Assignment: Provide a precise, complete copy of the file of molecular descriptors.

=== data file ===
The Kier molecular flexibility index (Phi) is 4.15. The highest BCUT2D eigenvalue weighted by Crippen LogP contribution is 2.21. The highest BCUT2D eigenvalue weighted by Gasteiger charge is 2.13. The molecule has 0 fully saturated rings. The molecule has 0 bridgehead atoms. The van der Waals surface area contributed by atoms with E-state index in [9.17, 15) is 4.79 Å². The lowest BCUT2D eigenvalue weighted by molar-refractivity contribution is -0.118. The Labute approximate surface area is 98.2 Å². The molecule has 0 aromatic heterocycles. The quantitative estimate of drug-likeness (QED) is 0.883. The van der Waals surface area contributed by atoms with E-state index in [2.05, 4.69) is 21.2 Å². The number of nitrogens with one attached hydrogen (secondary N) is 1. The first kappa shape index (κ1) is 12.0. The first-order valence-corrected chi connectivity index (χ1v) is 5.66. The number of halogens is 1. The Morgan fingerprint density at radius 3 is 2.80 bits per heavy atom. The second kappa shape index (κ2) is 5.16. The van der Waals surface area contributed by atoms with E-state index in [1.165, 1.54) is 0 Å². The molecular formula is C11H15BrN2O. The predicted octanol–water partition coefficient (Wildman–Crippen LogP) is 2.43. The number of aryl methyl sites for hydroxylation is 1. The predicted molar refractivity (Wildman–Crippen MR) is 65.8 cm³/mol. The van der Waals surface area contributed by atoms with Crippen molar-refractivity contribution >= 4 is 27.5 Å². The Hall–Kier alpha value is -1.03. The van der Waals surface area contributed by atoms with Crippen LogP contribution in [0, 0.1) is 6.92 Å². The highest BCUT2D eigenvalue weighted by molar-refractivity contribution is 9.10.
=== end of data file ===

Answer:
The Kier molecular flexibility index (Phi) is 4.15. The highest BCUT2D eigenvalue weighted by Crippen LogP contribution is 2.21. The highest BCUT2D eigenvalue weighted by Gasteiger charge is 2.13. The molecule has 0 fully saturated rings. The molecule has 0 bridgehead atoms. The van der Waals surface area contributed by atoms with E-state index in [9.17, 15) is 4.79 Å². The lowest BCUT2D eigenvalue weighted by molar-refractivity contribution is -0.118. The Labute approximate surface area is 98.2 Å². The molecule has 0 aromatic heterocycles. The quantitative estimate of drug-likeness (QED) is 0.883. The van der Waals surface area contributed by atoms with E-state index in [2.05, 4.69) is 21.2 Å². The number of nitrogens with one attached hydrogen (secondary N) is 1. The first kappa shape index (κ1) is 12.0. The first-order valence-corrected chi connectivity index (χ1v) is 5.66. The number of halogens is 1. The Morgan fingerprint density at radius 3 is 2.80 bits per heavy atom. The second kappa shape index (κ2) is 5.16. The van der Waals surface area contributed by atoms with E-state index in [1.165, 1.54) is 0 Å². The molecular formula is C11H15BrN2O. The predicted octanol–water partition coefficient (Wildman–Crippen LogP) is 2.43. The number of aryl methyl sites for hydroxylation is 1. The predicted molar refractivity (Wildman–Crippen MR) is 65.8 cm³/mol. The van der Waals surface area contributed by atoms with Crippen molar-refractivity contribution >= 4 is 27.5 Å². The Hall–Kier alpha value is -1.03. The van der Waals surface area contributed by atoms with Crippen LogP contribution in [0, 0.1) is 6.92 Å². The highest BCUT2D eigenvalue weighted by molar-refractivity contribution is 9.10.